50 years ago today, 15 men died in a B.C. coal mine explosion

A statue commemorating the lives lost in the coal mines of southeastern B.C. was unveiled in Sparwood Monday and local children laid flowers to commemorate the dead.

Deadly Sparwood-area mine explosion remembered by people who were there and by city

Children leave flowers at the feet of a statue dedicated to the 15 victims who died in the Balmer North mine explosion in southeast B.C. on April 3, 1967. (District of Sparwood/Facebook)

Monday marks the 50th anniversary of the Balmer North mine explosion in southeastern B.C.

The industrial accident ripped through an Elk Valley coal mine near present-day Sparwood and killed 15 men on April 3, 1967.

Some of the men were friends of Ewan Gordon, who, on Monday, reflected on the disaster and what life was like for coal miners back then.

"You were kinda listening to the earth talkin' to you, hoping it wasn't gonna fall on your head," he said. "You felt a lot closer to your maker when you were listening to the ground crack around you.

"We lived together. We ate together … when you congregate on the bus to and from work and whatnot, we'd tell [newer miners] stories. Whether they were impressed or not, I don't know, but it's kind of a forgotten era."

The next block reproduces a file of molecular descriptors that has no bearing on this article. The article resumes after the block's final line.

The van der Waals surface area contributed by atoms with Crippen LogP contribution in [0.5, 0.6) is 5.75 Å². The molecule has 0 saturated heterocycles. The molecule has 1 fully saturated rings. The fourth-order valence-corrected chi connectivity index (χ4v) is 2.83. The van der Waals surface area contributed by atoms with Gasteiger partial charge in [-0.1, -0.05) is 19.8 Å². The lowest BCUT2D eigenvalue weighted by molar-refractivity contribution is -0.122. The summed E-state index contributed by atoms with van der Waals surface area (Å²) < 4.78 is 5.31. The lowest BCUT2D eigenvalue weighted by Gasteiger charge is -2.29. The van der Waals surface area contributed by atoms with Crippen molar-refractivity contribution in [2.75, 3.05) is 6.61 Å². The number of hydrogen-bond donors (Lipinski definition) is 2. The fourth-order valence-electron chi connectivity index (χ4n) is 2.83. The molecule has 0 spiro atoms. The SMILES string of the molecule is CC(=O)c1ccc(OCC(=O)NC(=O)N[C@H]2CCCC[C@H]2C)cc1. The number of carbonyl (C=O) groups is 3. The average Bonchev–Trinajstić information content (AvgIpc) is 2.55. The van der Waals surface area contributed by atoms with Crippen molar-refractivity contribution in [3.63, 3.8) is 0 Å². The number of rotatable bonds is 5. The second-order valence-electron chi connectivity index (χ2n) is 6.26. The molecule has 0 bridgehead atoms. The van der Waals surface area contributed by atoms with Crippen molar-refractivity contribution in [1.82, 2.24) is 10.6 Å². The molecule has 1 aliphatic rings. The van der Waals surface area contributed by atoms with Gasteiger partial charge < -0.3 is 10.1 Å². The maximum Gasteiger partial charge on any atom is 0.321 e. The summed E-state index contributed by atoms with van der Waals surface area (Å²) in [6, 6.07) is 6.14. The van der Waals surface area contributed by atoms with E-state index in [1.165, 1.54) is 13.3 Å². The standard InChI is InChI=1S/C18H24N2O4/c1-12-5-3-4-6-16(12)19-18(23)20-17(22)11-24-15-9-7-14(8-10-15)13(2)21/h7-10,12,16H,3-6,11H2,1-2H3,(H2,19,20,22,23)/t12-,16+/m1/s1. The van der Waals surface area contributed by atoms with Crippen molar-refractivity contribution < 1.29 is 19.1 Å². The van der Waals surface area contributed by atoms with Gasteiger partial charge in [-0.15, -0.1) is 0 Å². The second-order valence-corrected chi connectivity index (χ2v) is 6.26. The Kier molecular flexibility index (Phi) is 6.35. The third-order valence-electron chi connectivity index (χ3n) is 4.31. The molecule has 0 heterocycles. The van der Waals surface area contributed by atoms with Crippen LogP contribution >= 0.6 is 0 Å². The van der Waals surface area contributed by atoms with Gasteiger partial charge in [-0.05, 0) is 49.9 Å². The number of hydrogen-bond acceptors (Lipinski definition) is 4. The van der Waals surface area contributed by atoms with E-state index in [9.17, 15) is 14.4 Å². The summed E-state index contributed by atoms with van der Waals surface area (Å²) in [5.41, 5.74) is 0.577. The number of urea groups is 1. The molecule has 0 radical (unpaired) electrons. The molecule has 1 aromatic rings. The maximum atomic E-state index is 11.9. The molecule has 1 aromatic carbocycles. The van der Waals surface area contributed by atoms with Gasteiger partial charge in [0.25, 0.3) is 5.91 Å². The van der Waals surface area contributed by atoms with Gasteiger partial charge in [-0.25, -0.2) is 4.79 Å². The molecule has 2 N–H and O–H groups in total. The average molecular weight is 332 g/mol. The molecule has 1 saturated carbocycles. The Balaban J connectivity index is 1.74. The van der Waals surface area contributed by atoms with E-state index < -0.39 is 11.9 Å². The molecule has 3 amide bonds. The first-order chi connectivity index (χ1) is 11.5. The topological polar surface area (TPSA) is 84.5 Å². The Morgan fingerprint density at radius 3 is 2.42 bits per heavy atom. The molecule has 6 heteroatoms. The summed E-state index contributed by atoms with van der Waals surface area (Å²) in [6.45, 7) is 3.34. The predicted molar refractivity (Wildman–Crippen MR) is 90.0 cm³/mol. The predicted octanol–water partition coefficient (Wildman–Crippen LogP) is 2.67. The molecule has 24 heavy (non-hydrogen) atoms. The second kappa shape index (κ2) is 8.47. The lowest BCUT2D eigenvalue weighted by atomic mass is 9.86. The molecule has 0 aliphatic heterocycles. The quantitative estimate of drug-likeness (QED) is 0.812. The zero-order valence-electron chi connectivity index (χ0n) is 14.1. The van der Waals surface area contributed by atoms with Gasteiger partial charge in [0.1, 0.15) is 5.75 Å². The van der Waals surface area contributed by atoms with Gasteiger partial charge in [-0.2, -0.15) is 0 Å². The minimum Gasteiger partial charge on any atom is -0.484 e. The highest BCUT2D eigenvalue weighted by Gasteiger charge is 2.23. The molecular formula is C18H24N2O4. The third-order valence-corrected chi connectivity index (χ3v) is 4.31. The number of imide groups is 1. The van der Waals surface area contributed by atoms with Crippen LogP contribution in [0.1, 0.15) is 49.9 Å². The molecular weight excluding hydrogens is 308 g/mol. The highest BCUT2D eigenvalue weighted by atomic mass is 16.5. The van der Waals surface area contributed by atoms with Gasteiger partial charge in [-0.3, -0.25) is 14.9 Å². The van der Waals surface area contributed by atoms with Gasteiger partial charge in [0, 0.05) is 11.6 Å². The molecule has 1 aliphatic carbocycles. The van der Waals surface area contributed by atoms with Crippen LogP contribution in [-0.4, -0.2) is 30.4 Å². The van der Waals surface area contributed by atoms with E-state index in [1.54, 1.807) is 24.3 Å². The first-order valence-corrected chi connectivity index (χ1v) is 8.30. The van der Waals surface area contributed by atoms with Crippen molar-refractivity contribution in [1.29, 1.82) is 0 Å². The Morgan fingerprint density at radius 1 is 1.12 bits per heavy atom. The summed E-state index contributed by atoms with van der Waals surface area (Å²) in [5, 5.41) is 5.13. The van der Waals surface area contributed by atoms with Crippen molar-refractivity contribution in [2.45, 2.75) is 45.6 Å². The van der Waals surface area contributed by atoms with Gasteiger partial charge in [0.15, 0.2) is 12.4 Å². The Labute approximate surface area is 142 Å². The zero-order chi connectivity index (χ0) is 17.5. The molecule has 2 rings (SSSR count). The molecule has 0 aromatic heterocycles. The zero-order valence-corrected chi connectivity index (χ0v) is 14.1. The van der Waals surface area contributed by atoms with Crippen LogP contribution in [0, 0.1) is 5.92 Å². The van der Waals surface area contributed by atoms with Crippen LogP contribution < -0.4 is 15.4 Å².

At Sparwood, the anniversary was recognized with a public ceremony.

A statue commemorating the lives lost on that and other days in the coal mines of southeastern B.C. was unveiled, and local children laid flowers at its feet to commemorate the dead.

Doctors worked on injured for 3 days 

Another person who remembers well the explosion and its aftermath is Dr. John Wheeldon. He was one of five doctors who spent three straight days treating injured victims.

"As [local hospital staff] started bringing the miners in, we realized we had a very serious problem on our hands," he told Radio West guest host Josh Page. "I'd never in my life seen anything like this."

Wheeldon says the men brought in had coal dust embedded all over their bodies from the explosion, including in their eyes and their mouths.

He says his previous experiences as a lone doctor in logging camps was helpful, because the doctors in Sparwood that day had to perform every type of necessary procedure on their own.

Wheeldon says he doesn't exactly feel pride in his work after the disaster but was glad he was able to help that day.

Many of the surviving miners he treated and their families would become his patients over the years.

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With files from CBC Radio One's Radio West